The markets breathed a sigh of collective release this morning as a solid, if unspectacular set of data releases from China – the world’s second largest economy, kept the doom and gloom away from the Chinese economy… at least for now anyways.
Producer Price Inflation did increase at a more than expected amount last month, rising -5.3% from -5.9% whilst Chinese CPI met market expectations, rising 0.5% last month, the same figure as the previous month.
Since 2011, the US Dollar has appreciated around 35% against major currencies with the Chinese Yuan appreciating in lockstep with the greenback against major currencies too. This has been due to Beijing’s strict control over the Chinese currency, control which is getting weaker and weaker. This has raised serious doubts over the long term viability of the Yuan, now it is not being propped up by state control.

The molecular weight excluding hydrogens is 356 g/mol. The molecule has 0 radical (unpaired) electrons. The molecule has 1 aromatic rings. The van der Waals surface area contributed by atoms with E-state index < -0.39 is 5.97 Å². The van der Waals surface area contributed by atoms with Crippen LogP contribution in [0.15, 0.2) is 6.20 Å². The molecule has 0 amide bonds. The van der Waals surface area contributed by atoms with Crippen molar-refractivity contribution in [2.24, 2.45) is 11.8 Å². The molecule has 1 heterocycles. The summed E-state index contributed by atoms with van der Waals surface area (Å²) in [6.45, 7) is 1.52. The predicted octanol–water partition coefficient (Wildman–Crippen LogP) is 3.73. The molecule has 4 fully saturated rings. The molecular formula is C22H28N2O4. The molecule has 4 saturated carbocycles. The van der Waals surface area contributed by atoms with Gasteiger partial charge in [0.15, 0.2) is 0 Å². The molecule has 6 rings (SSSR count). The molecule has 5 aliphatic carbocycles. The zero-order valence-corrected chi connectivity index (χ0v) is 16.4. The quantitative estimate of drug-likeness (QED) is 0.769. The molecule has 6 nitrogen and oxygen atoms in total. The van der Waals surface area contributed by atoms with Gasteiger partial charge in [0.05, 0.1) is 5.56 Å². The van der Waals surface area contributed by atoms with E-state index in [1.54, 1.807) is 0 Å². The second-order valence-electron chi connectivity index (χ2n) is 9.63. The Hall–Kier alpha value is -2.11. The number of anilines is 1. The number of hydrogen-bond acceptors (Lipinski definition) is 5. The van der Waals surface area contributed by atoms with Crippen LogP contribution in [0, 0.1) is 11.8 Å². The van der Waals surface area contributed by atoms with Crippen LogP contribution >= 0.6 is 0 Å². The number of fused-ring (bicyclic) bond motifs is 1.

Beijing can no longer control the exchange rate for anything other than short term. What it can control is the quantity of Yuan in circulation, which means it can pay off the growing number of internal debts which keeps it steady.
What has changed is the economic climate. China is no longer the ‘sure bet’ for manufacturers to move production to. The economic conditions have worsened in China whilst new emerging economies have not only been stealing the limelight but also the business from China.
Having dumped $700 million of foreign reserves recently, China does not have the buying power it used to. It once boasted of having a $4 trillion foreign currency reserve, but that is being depleted all time. What this means is that the case of further devaluation of the Yuan is getting stronger and stronger every day.
There is every chance that the Yuan could depreciate by as much as 30% of the coming year, especially if economic conditions and growth do not pick up in China. With no let-up in sight, I think it is fair to assume some SELL orders on the Yuan will become more and more commonplace.